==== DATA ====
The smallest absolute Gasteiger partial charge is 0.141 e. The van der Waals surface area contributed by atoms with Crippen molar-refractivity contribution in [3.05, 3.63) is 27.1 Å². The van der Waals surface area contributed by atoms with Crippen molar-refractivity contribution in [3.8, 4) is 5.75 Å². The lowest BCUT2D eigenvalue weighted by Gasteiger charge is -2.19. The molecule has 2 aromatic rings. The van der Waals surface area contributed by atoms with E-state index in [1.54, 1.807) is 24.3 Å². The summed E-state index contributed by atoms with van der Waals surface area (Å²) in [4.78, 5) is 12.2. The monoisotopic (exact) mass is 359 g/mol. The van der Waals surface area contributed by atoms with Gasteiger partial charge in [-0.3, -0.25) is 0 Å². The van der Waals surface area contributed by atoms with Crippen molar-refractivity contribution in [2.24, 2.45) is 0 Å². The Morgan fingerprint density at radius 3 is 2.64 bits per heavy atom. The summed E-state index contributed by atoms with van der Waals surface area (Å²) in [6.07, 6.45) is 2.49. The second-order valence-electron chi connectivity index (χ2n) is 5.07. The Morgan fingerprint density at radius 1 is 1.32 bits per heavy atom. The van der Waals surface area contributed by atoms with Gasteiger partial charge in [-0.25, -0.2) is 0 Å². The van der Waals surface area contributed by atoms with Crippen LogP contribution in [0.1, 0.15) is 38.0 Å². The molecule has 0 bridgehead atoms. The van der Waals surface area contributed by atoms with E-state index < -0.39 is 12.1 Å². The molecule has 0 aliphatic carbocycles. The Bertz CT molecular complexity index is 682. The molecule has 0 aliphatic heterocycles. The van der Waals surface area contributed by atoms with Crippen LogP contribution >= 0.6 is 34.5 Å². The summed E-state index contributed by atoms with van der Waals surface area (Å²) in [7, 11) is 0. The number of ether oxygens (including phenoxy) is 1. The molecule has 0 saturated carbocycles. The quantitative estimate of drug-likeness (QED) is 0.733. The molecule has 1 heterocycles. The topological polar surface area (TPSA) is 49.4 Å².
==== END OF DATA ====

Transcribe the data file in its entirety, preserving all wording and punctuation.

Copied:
The smallest absolute Gasteiger partial charge is 0.141 e. The van der Waals surface area contributed by atoms with Crippen molar-refractivity contribution in [3.05, 3.63) is 27.1 Å². The van der Waals surface area contributed by atoms with Crippen molar-refractivity contribution in [3.8, 4) is 5.75 Å². The lowest BCUT2D eigenvalue weighted by Gasteiger charge is -2.19. The molecule has 2 aromatic rings. The van der Waals surface area contributed by atoms with E-state index in [1.54, 1.807) is 24.3 Å². The summed E-state index contributed by atoms with van der Waals surface area (Å²) in [4.78, 5) is 12.2. The monoisotopic (exact) mass is 359 g/mol. The van der Waals surface area contributed by atoms with Gasteiger partial charge in [-0.3, -0.25) is 0 Å². The van der Waals surface area contributed by atoms with Crippen molar-refractivity contribution in [2.24, 2.45) is 0 Å². The Morgan fingerprint density at radius 3 is 2.64 bits per heavy atom. The summed E-state index contributed by atoms with van der Waals surface area (Å²) in [6.07, 6.45) is 2.49. The second-order valence-electron chi connectivity index (χ2n) is 5.07. The Morgan fingerprint density at radius 1 is 1.32 bits per heavy atom. The van der Waals surface area contributed by atoms with Gasteiger partial charge in [-0.25, -0.2) is 0 Å². The van der Waals surface area contributed by atoms with Crippen LogP contribution in [0.1, 0.15) is 38.0 Å². The molecule has 0 bridgehead atoms. The van der Waals surface area contributed by atoms with E-state index < -0.39 is 12.1 Å². The molecule has 0 aliphatic carbocycles. The Bertz CT molecular complexity index is 682. The molecule has 0 aliphatic heterocycles. The van der Waals surface area contributed by atoms with Crippen LogP contribution >= 0.6 is 34.5 Å². The summed E-state index contributed by atoms with van der Waals surface area (Å²) in [7, 11) is 0. The number of ether oxygens (including phenoxy) is 1. The molecule has 0 saturated carbocycles. The quantitative estimate of drug-likeness (QED) is 0.733. The molecule has 1 heterocycles. The topological polar surface area (TPSA) is 49.4 Å².